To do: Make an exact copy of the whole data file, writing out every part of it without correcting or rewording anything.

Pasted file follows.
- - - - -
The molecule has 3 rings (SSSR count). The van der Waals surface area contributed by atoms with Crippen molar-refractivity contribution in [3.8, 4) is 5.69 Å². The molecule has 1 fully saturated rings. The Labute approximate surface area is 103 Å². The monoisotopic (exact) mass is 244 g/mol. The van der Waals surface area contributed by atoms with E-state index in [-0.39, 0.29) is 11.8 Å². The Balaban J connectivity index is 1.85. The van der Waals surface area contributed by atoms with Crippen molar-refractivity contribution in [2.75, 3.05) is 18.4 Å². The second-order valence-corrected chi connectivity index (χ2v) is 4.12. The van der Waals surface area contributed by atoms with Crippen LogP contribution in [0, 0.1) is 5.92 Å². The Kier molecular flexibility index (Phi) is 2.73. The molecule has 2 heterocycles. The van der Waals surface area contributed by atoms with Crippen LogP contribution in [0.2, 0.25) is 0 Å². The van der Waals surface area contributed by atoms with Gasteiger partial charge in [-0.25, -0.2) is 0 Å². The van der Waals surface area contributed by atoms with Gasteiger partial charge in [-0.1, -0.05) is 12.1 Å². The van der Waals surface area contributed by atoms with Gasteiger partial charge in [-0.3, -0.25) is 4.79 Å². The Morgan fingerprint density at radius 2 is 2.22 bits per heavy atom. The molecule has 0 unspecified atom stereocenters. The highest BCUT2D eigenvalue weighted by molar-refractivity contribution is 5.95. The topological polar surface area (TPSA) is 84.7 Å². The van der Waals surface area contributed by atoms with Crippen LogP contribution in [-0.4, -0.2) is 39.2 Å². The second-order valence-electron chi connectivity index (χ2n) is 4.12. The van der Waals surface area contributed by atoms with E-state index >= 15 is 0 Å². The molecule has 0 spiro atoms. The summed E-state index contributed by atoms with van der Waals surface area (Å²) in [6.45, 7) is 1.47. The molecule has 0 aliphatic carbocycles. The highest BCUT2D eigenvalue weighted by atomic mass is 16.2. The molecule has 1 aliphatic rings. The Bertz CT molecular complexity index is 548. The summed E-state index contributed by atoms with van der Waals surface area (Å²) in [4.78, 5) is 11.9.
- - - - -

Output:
The molecule has 3 rings (SSSR count). The van der Waals surface area contributed by atoms with Crippen molar-refractivity contribution in [3.8, 4) is 5.69 Å². The molecule has 1 fully saturated rings. The Labute approximate surface area is 103 Å². The monoisotopic (exact) mass is 244 g/mol. The van der Waals surface area contributed by atoms with E-state index in [-0.39, 0.29) is 11.8 Å². The Balaban J connectivity index is 1.85. The van der Waals surface area contributed by atoms with Crippen molar-refractivity contribution in [2.75, 3.05) is 18.4 Å². The second-order valence-corrected chi connectivity index (χ2v) is 4.12. The van der Waals surface area contributed by atoms with Crippen LogP contribution in [0, 0.1) is 5.92 Å². The Kier molecular flexibility index (Phi) is 2.73. The molecule has 2 heterocycles. The van der Waals surface area contributed by atoms with Crippen LogP contribution in [0.2, 0.25) is 0 Å². The van der Waals surface area contributed by atoms with Gasteiger partial charge in [-0.25, -0.2) is 0 Å². The van der Waals surface area contributed by atoms with Gasteiger partial charge in [-0.1, -0.05) is 12.1 Å². The van der Waals surface area contributed by atoms with Gasteiger partial charge in [-0.3, -0.25) is 4.79 Å². The Morgan fingerprint density at radius 2 is 2.22 bits per heavy atom. The molecule has 0 unspecified atom stereocenters. The highest BCUT2D eigenvalue weighted by molar-refractivity contribution is 5.95. The topological polar surface area (TPSA) is 84.7 Å². The van der Waals surface area contributed by atoms with Crippen LogP contribution in [-0.4, -0.2) is 39.2 Å². The second-order valence-electron chi connectivity index (χ2n) is 4.12. The van der Waals surface area contributed by atoms with E-state index >= 15 is 0 Å². The molecule has 0 spiro atoms. The summed E-state index contributed by atoms with van der Waals surface area (Å²) in [6.45, 7) is 1.47. The molecule has 0 aliphatic carbocycles. The highest BCUT2D eigenvalue weighted by atomic mass is 16.2. The molecule has 1 aliphatic rings. The Bertz CT molecular complexity index is 548. The summed E-state index contributed by atoms with van der Waals surface area (Å²) in [4.78, 5) is 11.9.